A new racing sensation has just seen its first season take place in Saudi Arabia. This is not Formula One, but more Mad Max and the Thunderdome. The vehicles look very futuristic, and indeed they run on electricity, and there is more to this racing than just the thrill of the sport. This desert-based racing is set to save the environment so let’s find out a little more.
Mother Nature at Her Finest
It is interesting to be racing in the desert, with sand, scorpions and snakes featuring as the backdrop. The track winds its way through this fantastic natural setting amongst the sandstone rocks while camel skeletons and other such delights lay off to the side. Known as Extreme E, this new motorsport focuses on the planet, and the creators have vowed that each location will be left in better condition than they found it because not only do you have the racing but the creation of legacy programs. In Saudi Arabia, the focus is on the endangered Hawksbill Sea turtle (which may surprise many in an area that is primarily desert). The XE team has established conservation programs that will run over the next 12 months to look after these fantastic creatures.
Of course, the vehicles being electric makes them better for the environment. It is certainly no secret that transport is one of the most damaging problems we face when it comes to carbon emissions. Cars and other vehicles account for 30% of the problem, so cleaning this up, as Professor of Climate Science at Oxford University Richard Washington explains, will give us a big step forward. The cars are certainly like nothing we usually see on the roads. It is hoped that it will challenge people to think differently about the way they use vehicles and show just what a positive impact clean energy can have on the environment. Each racing vehicle has a 400-kW battery electric motor, and the design of the car is the same for everyone and known as the Spark Odyssey21. Charging is fast using hydrogen fuel cells, and this water which is needed for charging can also be reused locally wherever the teams are racing as an agricultural water source.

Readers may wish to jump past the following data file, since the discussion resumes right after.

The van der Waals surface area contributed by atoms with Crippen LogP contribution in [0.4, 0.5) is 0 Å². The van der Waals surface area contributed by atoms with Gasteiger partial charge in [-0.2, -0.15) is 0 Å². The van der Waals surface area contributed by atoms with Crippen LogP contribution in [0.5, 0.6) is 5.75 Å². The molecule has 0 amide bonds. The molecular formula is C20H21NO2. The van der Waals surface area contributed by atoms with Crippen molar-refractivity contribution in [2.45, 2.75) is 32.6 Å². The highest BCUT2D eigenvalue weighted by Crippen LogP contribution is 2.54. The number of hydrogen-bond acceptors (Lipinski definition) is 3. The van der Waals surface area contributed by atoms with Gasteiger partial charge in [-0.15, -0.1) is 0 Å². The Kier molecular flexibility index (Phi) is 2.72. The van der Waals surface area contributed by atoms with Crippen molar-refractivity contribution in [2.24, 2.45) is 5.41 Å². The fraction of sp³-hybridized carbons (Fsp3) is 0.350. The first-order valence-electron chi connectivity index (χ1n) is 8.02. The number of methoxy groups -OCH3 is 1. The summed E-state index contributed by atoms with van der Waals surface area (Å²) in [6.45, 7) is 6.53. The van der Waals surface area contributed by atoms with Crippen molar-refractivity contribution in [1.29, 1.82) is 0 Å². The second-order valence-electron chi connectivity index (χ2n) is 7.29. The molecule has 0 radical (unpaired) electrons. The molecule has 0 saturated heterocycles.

A Floating Home
When the teams move between events, they will also not be flying, as this has a large carbon footprint too. Instead, a former Royal mail ship, St Helena, has been upgraded to provide a floating hotel/home-from-home that can transport logistical equipment, cars, drivers, and other staff within the 62 cabins. To be more environmentally friendly, the ship has been converted to use only low sulphur marine diesel, as sadly, an electric engine in about the size was not practical. Every time the boat docks for racing, various local scientists are invited to hold a residency and give presentations and information to groups of people. There is also a research laboratory on the ship, and it is certainly attracting a lot of attention from environmental campaigners.
No Gender Stereotyping
It is also a very diverse group of people, and each team must have both a female and male driver. This is the first time it has ever been clearly mandated. There are still not many women competing at top level racing events, but there are certainly a lot of up-and-coming drivers who need the chance to show their skill. Both Jamie Chadwick and Catie Munnings, who are female drivers for Britain, will be taking part in this new championship. You may also recognise some of the male drivers, with Jenson Button, the 2009 Formula One champion owning a team and driving. Sir Lewis Hamilton and Nico Rosberg, who are also Formula One legends, are team owners, although not drivers at this stage. It is indeed likely to be a scheduling issue for Hamilton as he is still competing in Formula One himself and trying to take yet another championship. There is no doubt that as this sport gains popularity, fans of the racing heroes are going to want to see them drive as well.
The course is pretty dangerous and has ten gates which create narrow sections of the course, so it is reasonably likely, given the conditions and dust that flies, whoever crosses through that first gate will remain in the lead unless accidents and car failure take them out. There is every risk of knocking off a wheel or flipping a car when it hits deep sand. There are already some spectacular crashes from Claudia Hurtgen and Stephane Sarrazin, which have been sent viral on YouTube. Extreme E has all the makings of becoming huge, with its quirky courses that are laid down by camels repeatedly walking the track. If you enjoy motorsport, this is certainly something to keep an eye on.